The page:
North Carolina didn’t leave the Bahamas with a trophy or with a championship – two things it had hoped to do when it arrived this week – but the Tar Heels left with lessons that should prove beneficial in January, in ACC play, and in the postseason in March.
That was the hope, anyway, after UNC finished play in the Battle 4 Atlantis with a 75-64 victory Friday night against No. 18 Florida in a consolation game inside the Imperial Arena. The Tar Heels (5-1) ended their trip with a victory – just not the championship victory they envisioned.
Nonetheless, it came with another lesson – like the one in toughness UNC learned in defeat against Butler, and like the one in resiliency the Tar Heels learned in coming back from that loss with a victory Thursday against No. 22 UCLA. The lesson Florida (3-3) provided Friday? A clinic in how to handle the press.
Or, rather, how not to handle it. No. 5 UNC scored the first 12 points Friday night while the Gators missed their first 10 shots from the field. Then, though, the Tar Heels simply held on – though it often wasn’t all that pretty.
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Florida’s press took the ball out of UNC’s best ball handlers, and sometimes that meant that Brice Johnson and Kennedy Meeks, the starting forwards, advanced possessions past midcourt. The scene was comical, at times, and at least once Marcus Paige, a junior guard, cracked a slight smile while Meeks dribbled his way down the court.
“They did a great job of denying point guards the ball,” said Paige, who finished with 16 points – nine of them coming at the free-throw line. “When Nate (Britt) was the one and I was the one, they denied us the ball pretty well, and we had Brice and Kennedy dribble up the court a couple times.
“But at the same time, we did just enough to keep them around that nine- to 10-point deficit, to where we were still comfortable.”
UNC coach Roy Williams might not have been all that comfortable. Though there was hardly the level of discomfort he experienced watching what happened to his team Wednesday against Butler, which outhustled the Tar Heels and, often, pushed them around and out of the way in pursuit of loose balls.
“We feel better than we did after the first night, there’s no question about that,” Williams said. “I thought at times we moved the ball effectively and at times it looked we had never worked on press offense. And we’ve been really a good press offense team for years and years and years and years.”
Not on this night, though. UNC finished with 19 turnovers, which led to 24 Florida points.
The night before, against UCLA, had been the opposite for the Tar Heels. They forced 23 turnovers, which led to 31 points, and that enabled UNC to put the game out of reach midway through the second half.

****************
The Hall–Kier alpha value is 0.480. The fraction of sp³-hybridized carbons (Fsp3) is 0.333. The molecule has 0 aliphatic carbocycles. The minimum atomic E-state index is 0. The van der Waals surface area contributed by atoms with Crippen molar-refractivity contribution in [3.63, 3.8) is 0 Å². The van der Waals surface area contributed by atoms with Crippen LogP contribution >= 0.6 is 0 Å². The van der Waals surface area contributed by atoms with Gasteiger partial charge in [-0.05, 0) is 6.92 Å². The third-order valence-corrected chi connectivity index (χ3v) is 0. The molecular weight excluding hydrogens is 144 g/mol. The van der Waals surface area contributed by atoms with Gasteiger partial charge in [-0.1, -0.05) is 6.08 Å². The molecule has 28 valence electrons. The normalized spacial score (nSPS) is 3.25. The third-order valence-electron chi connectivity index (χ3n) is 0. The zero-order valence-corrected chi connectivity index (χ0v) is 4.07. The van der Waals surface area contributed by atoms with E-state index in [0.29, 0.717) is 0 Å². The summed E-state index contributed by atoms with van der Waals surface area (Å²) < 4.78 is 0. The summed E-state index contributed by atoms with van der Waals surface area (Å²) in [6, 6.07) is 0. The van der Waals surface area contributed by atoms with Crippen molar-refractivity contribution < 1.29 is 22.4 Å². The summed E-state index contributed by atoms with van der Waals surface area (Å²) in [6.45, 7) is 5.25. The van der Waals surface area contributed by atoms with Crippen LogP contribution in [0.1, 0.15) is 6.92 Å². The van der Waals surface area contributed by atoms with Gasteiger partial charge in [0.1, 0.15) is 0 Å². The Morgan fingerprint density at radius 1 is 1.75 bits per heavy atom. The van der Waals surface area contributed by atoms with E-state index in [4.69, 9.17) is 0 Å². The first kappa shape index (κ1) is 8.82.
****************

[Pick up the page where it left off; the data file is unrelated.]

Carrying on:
Florida’s press allowed the Gators to hang around after their miserable start. The Tar Heels held leads of 12-0, 20-4 and 36-18. All the while, the Gators, who have struggled amid injuries to key players, clanked shot after perimeter shot off the rim.
By halftime, UNC led 39-23, but Florida didn’t quit. The Gators cut the Tar Heels’ lead to eight points with about 13 minutes to play and to eight points again one minute later. But that’s as close as they came until the in the final minutes, when Florida trimmed UNC’s lead to seven.
After the first five or so minutes, UNC often labored offensively against that press. When it did manage to beat it, though, and retain possession, the Tar Heels found success on the interior, where sophomore forward Meeks made the most of his opportunities.
Meeks, who made eight of his 12 shots from the field, finished with 18 points and tied his career-high with 13 rebounds. The Tar Heels outscored Florida 32-22 in the paint. Meeks credited some of his success, he said, to “just having the will to want the ball.”
The Tar Heels’ will was in question after that Butler loss. Some players returned to their hotel rooms that afternoon and listened to television commentators say the same thing Williams had told them: that they played soft.
UNC played with some grit Thursday against UCLA, and the energy seemed to carry over Friday. And so the Tar Heels left victorious, just not quite as victories as they’d hoped. Not that the trip didn’t lack for benefits, and lessons. Williams spoke of what his team had learned in defeat, and then what it learned playing against a quicker UCLA team Thursday.
“The biggest thing to take is we were exposed to so many different things,” he said. “I think that will help us.”